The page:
Alan: You were a young dad, living in Littlehampton, and a neighbour of yours was Don Noble, who made a part-time career creating Fore-edge paintings, which were ‘sort of’ forgeries on antique books? You got involved too and began to learn the craft…

Martin: I had met Don when we both were painting sets for the Littlehampton Youth Theatre. I was intrigued that there were commissions to be had for his weird magical vanishing book edge paintings, so I hawked round one of my own to the local and London antiquarian bookshops (remember them?). The work was not very demanding or strenuous and just needing a table, a chair and box of paints. Along with the day job it helped with paying the mortgage. With our daughter Rachel starting school and Carol returning to her science work, I took the plunge as full-time stay at home dad/Fore-edge painter.

Alan: Your own dad, Dennis, was great fun to be around and he’d become a full-time artist by the time you left school. I exhibited with him a couple of times. This was an early cartoon you jointly produced with dad.

Alan: At what point did you start signing your own Fore-edge paintings on old and rare books?

Martin: For the first 30 years I decorated antique leather bound volumes supplied by the trade who only wanted classical picturesque scenes appropriate to the age of the books. Identifying the artist wasn’t encouraged, however, I would discreetly add my monogram somewhere in the composition and have done on all 3,500 books I have painted.

Alan: I think you also developed your own skills in book-binding and also links with the antiquarian book trade around the world?

Martin: The market for ‘antique’ book edge painting crested around Year 2000, but I now undertake book-binding and gilding and can handle just about any sort of book.  Commissions to teach and lecture have taken me all over the UK, as well as the US, Canada, Norway France and Holland.

Alan: Meanwhile, I think you began to get involved with Morris dancing. When and how did that come about?

Martin: Studio painting is a pretty inert and unsocial activity, so I do a bit of dancing with the Sompting Village Morris. We get to patronise all the local pubs and have performed at many UK and European festivals.  Being one of the seniors (almost 30 years) I am now allowed to brandish the Fool’s pig’s bladder rather than caper in all the dances.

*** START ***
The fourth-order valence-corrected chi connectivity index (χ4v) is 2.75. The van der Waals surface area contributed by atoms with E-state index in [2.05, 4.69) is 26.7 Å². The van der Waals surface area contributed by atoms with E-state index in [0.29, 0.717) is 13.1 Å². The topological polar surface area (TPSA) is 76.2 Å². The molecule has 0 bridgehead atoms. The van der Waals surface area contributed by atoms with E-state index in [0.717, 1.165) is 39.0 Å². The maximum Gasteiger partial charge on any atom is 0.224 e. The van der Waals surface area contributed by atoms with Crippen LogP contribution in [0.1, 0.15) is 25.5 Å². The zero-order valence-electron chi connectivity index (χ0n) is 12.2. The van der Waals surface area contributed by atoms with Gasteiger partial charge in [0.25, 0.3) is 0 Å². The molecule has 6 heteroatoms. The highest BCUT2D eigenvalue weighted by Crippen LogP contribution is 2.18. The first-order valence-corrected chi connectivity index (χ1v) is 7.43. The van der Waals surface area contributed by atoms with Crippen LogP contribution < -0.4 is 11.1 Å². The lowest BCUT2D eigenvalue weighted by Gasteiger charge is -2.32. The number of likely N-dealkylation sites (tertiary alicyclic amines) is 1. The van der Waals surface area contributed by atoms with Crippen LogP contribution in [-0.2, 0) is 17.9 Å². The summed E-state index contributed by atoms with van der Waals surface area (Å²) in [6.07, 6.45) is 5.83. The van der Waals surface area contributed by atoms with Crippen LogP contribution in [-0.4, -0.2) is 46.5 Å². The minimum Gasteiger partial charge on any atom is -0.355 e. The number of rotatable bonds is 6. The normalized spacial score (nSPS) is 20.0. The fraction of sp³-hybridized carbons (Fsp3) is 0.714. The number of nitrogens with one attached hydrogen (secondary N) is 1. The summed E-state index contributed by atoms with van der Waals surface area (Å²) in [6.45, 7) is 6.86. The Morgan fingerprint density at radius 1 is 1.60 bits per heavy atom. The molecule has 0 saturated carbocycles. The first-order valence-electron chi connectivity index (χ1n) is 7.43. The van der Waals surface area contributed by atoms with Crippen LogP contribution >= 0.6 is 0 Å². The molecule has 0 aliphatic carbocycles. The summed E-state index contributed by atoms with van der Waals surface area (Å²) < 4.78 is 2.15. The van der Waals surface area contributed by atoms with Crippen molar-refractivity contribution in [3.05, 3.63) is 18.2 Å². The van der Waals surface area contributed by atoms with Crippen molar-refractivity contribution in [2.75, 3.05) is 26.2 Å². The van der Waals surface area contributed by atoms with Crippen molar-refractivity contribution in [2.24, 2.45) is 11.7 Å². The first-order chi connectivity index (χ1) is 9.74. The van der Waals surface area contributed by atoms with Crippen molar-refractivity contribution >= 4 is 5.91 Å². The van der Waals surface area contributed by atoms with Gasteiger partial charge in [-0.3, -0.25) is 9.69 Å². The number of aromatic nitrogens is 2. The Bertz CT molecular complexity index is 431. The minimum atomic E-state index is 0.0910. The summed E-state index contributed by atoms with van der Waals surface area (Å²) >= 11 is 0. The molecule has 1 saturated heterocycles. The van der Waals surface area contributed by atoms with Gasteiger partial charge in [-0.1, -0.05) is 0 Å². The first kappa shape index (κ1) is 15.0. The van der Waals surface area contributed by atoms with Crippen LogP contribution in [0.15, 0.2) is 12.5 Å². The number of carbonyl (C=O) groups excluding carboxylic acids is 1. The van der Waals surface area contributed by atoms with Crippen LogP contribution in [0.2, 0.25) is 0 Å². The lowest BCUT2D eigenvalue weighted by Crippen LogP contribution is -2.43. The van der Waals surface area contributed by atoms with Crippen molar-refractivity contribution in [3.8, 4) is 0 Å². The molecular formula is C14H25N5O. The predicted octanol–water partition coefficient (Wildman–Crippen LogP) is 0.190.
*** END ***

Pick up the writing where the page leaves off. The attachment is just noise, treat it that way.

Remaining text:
Alan: Your Morris side, Sompting Village Morris, seems to relish risqué publicity and courting ‘stars’. Spill some choice juicy stories…

Martin: A few years back there was a fashion for producing Naked Calendars which was an opportunity for us to strip down to our bells and baldrics raising money for our local hospital. Having printed and sold over 1,000, I keep an eye on ebay in case a copy surfaces.


Alan: What about the musical side of Morris – has it introduced you to some interesting music?

Martin: A few years back some of us dancers and musicians found ourselves featured in one of Dizzee Rascal’s pop videos for ‘Dirtee Cash’:

Recently we have also created a rather curious Lockdown video:

Alan: I guess there must have a point in your life when you moved from being a Fore-edge book illustrator to being the ‘last’ professional purveyor of the genre. When was that, and what publicity did it lead to? You’ve done a lot of interviews for magazines, newspapers and TV and radio. You’ve certainly developed the quirky side of your character!

Martin: Fore-edge painting by its very nature is a hidden book art and doesn’t lend itself to being displayed or mass produced. However over the last twenty years I have been evangelising the art with magazine, press and radio articles, videos and features in many TV programmes. The Heritage Craft Association have included Fore-edge Painting in their red list of endangered British skills, which helped my nomination for an MBE for sustaining the art. The Queen reckoned my work was ‘jolly interesting’… but she didn’t order any!

Alan: Returning to us. We’re now both 70. Real Senile Delinquents. What’s still on your bucket list?

My current enthusiasm is posting my archive photos on Instagram, so there is a record of one painter’s work in this very quirky British bookart:



Great British Life/Sussex Life profile of Martin and his work:

You might also be interested in this very neat video that my daughter, Rachel, put together earlier this year: